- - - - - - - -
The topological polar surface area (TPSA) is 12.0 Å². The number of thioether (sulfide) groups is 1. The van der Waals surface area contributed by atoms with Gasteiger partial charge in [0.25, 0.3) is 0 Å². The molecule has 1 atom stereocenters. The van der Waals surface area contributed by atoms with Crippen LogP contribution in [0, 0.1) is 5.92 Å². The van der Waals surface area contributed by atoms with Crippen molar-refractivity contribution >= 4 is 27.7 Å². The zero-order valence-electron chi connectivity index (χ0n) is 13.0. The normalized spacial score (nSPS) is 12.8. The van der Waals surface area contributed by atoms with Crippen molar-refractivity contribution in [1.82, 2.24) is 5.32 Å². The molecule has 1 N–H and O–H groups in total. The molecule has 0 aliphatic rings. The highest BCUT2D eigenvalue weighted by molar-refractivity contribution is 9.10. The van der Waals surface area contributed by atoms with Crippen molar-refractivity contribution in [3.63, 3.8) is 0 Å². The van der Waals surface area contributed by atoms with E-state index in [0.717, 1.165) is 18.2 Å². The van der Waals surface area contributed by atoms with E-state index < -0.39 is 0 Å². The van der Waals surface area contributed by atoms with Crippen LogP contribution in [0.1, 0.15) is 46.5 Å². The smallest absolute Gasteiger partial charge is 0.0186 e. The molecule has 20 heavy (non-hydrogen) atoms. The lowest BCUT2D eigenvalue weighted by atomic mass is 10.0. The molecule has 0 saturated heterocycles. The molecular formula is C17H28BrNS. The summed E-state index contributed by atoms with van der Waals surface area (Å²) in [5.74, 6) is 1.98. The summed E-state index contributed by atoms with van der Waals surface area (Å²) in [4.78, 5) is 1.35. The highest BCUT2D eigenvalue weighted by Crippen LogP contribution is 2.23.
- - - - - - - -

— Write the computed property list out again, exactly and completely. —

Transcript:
The topological polar surface area (TPSA) is 12.0 Å². The number of thioether (sulfide) groups is 1. The van der Waals surface area contributed by atoms with Gasteiger partial charge in [0.25, 0.3) is 0 Å². The molecule has 1 atom stereocenters. The van der Waals surface area contributed by atoms with Crippen LogP contribution in [0, 0.1) is 5.92 Å². The van der Waals surface area contributed by atoms with Crippen molar-refractivity contribution >= 4 is 27.7 Å². The zero-order valence-electron chi connectivity index (χ0n) is 13.0. The normalized spacial score (nSPS) is 12.8. The van der Waals surface area contributed by atoms with Crippen molar-refractivity contribution in [1.82, 2.24) is 5.32 Å². The molecule has 1 N–H and O–H groups in total. The molecule has 0 aliphatic rings. The highest BCUT2D eigenvalue weighted by molar-refractivity contribution is 9.10. The van der Waals surface area contributed by atoms with Crippen molar-refractivity contribution in [3.63, 3.8) is 0 Å². The van der Waals surface area contributed by atoms with E-state index in [0.717, 1.165) is 18.2 Å². The van der Waals surface area contributed by atoms with E-state index < -0.39 is 0 Å². The van der Waals surface area contributed by atoms with Crippen LogP contribution in [0.1, 0.15) is 46.5 Å². The smallest absolute Gasteiger partial charge is 0.0186 e. The molecule has 20 heavy (non-hydrogen) atoms. The lowest BCUT2D eigenvalue weighted by atomic mass is 10.0. The molecule has 0 saturated heterocycles. The molecular formula is C17H28BrNS. The summed E-state index contributed by atoms with van der Waals surface area (Å²) in [5.74, 6) is 1.98. The summed E-state index contributed by atoms with van der Waals surface area (Å²) in [4.78, 5) is 1.35. The highest BCUT2D eigenvalue weighted by Crippen LogP contribution is 2.23.